World-changing curriculum

In Empowering Global Citizens: A World Course, Fernando Reimers and four co-authors offer an interdisciplinary K-12 curriculum that aims for nothing less. It seeks to develop the specific cognitive, interpersonal, and intrapersonal competencies crucial to thriving in the 21st century. Among those skills: the social and emotional ability to understand and work with people from diverse cultures; the creativity to develop sustainable solutions to complex problems; and a sense of confidence that individuals can (and are obligated to) make a difference.


A curriculum, ideally, should give young people the knowledge they need to approach the future with a dynamic, accountable, forward-thinking mindset, says Reimers, the faculty director of international education policy at the Harvard Graduate School of Education. The World Course is a curriculum specifically designed with the future in view — with the idea that our future will be an interconnected one, with complex challenges that demand a sense of citizenship and collaboration that expands beyond national borders.

To be globally competent, students will need traits like critical thinking, intercultural literacy, digital literacy, and cooperation, Reimers and his colleagues say. They’ll need to know how to work together on shared projects; how to use technology as a tool for learning; and how to see themselves as agents for innovation and sustainability.

Taking its lead from the United Nations’ Sustainable Development Goals, the curriculum — unit-based, with sample lessons that teachers can customize — is divided into two large segments, kindergarten through grade eight, and grades nine through 12.  It builds gradually, from closely guided instruction and activities to independent, project-based learning. The curriculum emphasizes pedagogy, focusing on “how you teach, not just what you teach,” says Connie K. Chung, associate director of HGSE’s Global Education Innovation Initiative and one of the book’s co-authors. (The other co-authors are Vidur Chopra, Julia Higdon, and E. B. O’Donnell.) To that end, Empowering Global Citizens advocates for materials and resources to personalize learning, for schools to build partnerships with parents and communities, and for leadership that “supports cultures of continuous improvement and learning.”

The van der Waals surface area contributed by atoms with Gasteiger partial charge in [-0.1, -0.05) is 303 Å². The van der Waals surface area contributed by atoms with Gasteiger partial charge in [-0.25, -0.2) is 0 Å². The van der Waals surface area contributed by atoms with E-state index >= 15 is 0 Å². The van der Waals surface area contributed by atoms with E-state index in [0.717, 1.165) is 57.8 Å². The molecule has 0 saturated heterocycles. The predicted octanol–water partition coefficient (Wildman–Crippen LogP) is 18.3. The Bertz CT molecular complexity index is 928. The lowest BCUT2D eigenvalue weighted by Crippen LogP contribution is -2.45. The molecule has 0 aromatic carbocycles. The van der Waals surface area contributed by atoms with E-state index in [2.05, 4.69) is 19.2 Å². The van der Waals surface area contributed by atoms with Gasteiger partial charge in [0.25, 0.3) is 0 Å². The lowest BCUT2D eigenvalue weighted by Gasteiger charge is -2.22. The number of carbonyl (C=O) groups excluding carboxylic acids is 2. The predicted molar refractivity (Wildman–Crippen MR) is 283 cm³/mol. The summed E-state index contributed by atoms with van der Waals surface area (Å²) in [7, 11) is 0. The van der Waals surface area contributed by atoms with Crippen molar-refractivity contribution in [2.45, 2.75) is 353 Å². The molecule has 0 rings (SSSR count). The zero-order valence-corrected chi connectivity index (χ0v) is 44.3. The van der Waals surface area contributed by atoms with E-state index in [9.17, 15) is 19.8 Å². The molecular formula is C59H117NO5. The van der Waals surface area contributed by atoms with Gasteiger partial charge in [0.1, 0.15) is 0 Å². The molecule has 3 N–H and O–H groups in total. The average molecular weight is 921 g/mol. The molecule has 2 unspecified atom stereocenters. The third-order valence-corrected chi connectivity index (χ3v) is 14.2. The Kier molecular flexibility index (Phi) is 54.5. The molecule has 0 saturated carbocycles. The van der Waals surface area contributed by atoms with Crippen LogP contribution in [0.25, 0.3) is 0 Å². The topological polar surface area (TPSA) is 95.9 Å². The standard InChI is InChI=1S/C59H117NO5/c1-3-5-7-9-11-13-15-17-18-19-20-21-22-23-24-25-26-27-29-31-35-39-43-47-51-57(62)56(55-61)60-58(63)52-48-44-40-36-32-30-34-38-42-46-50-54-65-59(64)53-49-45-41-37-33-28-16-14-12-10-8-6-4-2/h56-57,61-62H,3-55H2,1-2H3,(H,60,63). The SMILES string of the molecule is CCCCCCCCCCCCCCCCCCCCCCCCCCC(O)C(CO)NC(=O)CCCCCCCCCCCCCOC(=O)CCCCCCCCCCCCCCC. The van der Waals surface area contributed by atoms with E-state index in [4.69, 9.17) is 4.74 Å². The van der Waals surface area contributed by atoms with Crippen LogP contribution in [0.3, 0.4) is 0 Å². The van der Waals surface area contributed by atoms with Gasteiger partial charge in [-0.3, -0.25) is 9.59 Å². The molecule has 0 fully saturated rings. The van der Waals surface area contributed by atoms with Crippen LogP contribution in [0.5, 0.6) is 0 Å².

The World Course kicks off by helping kindergartners see that “our world is diverse and beautiful, and we can learn about it different ways, like counting, interviewing, describing, storytelling and viewing pictures.” A different theme undergirds each successive academic year. The themes grow with the children, providing an ever-widening, deepening view of the world, from cultures, government, and geography to the environment, entrepreneurship, and values.

The themes communicate:

  • What we have in common and how we differ
  • The value of social entrepreneurship
  • The evolution of civilizations
  • The power of ordinary citizens to improve society and the world
  • The ongoing reality of population migration

Students immerse themselves in the themes through classroom activities, projects, and film and literature. Each year ends with a capstone project; students might make a book, create a documentary, or create a social enterprise.

Students learn to bring an inquisitive mind to people and experiences. They’re taught to interview and to partner with peers in other countries. Teachers emphasize the long arc of history and the importance of the values espoused in the Universal Declaration of Human Rights through activities and lessons highlighting its various components.

By the time they enter high school, students have learned “to find and make meaning in their learning,” rather than simply master a list of skills.


Ninth-graders continue the World Course by completing two of the five semester-long courses designed specifically for the curriculum — courses on:

  • The environment
  • Society and public health
  • Global conflicts and resolutions
  • Development economics: growth and development in Latin America
  • Technology, innovation, and globalization

At the end of ninth grade, students identify an issue or challenge they’d like to pursue. In tenth grade, they begin a 3-year, multi-pronged inquiry into the subject. The project includes:

  • Independent research
  • An internship with a mentor or organization
  • The development and implementation of a plan to address the issue
  • A final senior-year presentation to the school community

True to global-citizen form, students don’t carry out their projects in a vacuum.They’re placed into advisory groups based on their topics. And advisors, sometimes outside mentors, guide students for the duration of their research. Students also serve as peer coaches while working on their own projects.